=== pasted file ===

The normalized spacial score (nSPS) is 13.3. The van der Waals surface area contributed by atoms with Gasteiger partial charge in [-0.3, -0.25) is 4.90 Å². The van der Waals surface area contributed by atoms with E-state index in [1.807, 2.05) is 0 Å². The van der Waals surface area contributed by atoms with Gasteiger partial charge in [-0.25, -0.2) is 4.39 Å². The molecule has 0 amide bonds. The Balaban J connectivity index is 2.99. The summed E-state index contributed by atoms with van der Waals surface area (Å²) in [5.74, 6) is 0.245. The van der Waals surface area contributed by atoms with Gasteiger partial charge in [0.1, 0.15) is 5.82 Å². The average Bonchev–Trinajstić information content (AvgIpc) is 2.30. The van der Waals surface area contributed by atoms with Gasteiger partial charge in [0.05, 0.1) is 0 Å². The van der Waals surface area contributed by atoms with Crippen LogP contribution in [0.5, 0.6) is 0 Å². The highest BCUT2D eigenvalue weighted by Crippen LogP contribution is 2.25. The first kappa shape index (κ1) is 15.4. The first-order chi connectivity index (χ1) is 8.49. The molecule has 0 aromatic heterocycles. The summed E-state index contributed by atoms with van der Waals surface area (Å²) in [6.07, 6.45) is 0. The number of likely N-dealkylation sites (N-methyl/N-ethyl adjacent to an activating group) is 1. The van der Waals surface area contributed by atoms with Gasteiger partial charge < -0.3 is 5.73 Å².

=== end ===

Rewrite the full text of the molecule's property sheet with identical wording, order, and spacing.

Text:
The normalized spacial score (nSPS) is 13.3. The van der Waals surface area contributed by atoms with Gasteiger partial charge in [-0.3, -0.25) is 4.90 Å². The van der Waals surface area contributed by atoms with E-state index in [1.807, 2.05) is 0 Å². The van der Waals surface area contributed by atoms with Gasteiger partial charge in [-0.25, -0.2) is 4.39 Å². The molecule has 0 amide bonds. The Balaban J connectivity index is 2.99. The summed E-state index contributed by atoms with van der Waals surface area (Å²) in [5.74, 6) is 0.245. The van der Waals surface area contributed by atoms with Gasteiger partial charge in [0.1, 0.15) is 5.82 Å². The average Bonchev–Trinajstić information content (AvgIpc) is 2.30. The van der Waals surface area contributed by atoms with Gasteiger partial charge in [0.05, 0.1) is 0 Å². The van der Waals surface area contributed by atoms with Crippen LogP contribution in [0.5, 0.6) is 0 Å². The highest BCUT2D eigenvalue weighted by Crippen LogP contribution is 2.25. The first kappa shape index (κ1) is 15.4. The first-order chi connectivity index (χ1) is 8.49. The molecule has 0 aromatic heterocycles. The summed E-state index contributed by atoms with van der Waals surface area (Å²) in [6.07, 6.45) is 0. The number of likely N-dealkylation sites (N-methyl/N-ethyl adjacent to an activating group) is 1. The van der Waals surface area contributed by atoms with Gasteiger partial charge < -0.3 is 5.73 Å².